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New method for harvesting stem cells could improve donor-patient treatment

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Scientists in Australia have developed a novel, less invasive stem cell-harvesting method that reduces side effects for donors.

Current harvesting methods are lengthy and require numerous injections of the growth factor granulocyte colony-stimulating factor (G-CSF) to boost stem cell numbers.1

As described in Nature Communications,2 the discovery reduces the time required to obtain sufficient stem cell numbers without the growth factor.

Developed by the Commonwealth Scientific and Industrial Research Organisation (CSIRO), working with the Australian Regenerative Medicine Institute (ARMI) from Monash University, the method uses a newly discovered small molecule (BOP; (N-(benzenesulfonyl)-l-prolyl-l-O-(1-pyrrolidinylcarbonyl)tyrosine)) with an existing small molecule (AMD3100) to mobilise stem cells from bone marrow to the blood stream.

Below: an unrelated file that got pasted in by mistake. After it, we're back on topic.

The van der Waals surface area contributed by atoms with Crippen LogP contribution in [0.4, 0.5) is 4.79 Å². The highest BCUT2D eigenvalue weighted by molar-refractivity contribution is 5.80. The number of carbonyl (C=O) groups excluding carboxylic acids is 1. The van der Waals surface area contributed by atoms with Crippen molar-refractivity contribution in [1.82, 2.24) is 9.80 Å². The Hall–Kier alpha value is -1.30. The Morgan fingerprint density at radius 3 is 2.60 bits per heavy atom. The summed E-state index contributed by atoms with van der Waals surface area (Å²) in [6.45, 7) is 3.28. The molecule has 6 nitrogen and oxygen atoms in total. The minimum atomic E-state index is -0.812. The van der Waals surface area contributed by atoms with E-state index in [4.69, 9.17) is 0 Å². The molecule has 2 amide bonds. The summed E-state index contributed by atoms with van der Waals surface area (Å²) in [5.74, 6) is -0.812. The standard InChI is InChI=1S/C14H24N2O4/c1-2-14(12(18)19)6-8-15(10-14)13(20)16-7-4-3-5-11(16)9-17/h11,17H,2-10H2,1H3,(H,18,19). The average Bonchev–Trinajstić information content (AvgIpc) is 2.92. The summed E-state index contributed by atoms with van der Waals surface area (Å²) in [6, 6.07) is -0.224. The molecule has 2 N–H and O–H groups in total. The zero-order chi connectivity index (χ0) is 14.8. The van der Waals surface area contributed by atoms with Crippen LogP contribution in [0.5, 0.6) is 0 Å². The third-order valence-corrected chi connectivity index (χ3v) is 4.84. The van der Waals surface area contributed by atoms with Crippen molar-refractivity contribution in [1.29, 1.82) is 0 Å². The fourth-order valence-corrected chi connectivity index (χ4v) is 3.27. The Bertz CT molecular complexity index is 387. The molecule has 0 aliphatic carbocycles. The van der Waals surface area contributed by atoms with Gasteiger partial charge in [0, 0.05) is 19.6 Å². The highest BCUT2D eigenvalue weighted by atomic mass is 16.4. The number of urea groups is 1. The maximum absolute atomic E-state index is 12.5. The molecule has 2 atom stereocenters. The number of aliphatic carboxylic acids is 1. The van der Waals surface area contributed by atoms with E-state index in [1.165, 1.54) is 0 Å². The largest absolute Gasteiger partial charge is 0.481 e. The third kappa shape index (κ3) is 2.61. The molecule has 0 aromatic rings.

Susie Nilsson, from CSIRO, and her team demonstrated that stem cells could be seen in the blood stream an hour after a single dose of the combined molecules was administered.

“The new method eliminates the need for the growth factor G-CSF, reducing a procedure that once took days down to around an hour,” Nilsson said.

“Until now, AMD3100 has only been effective in increasing stem cell numbers when combined with the growth factor,”…

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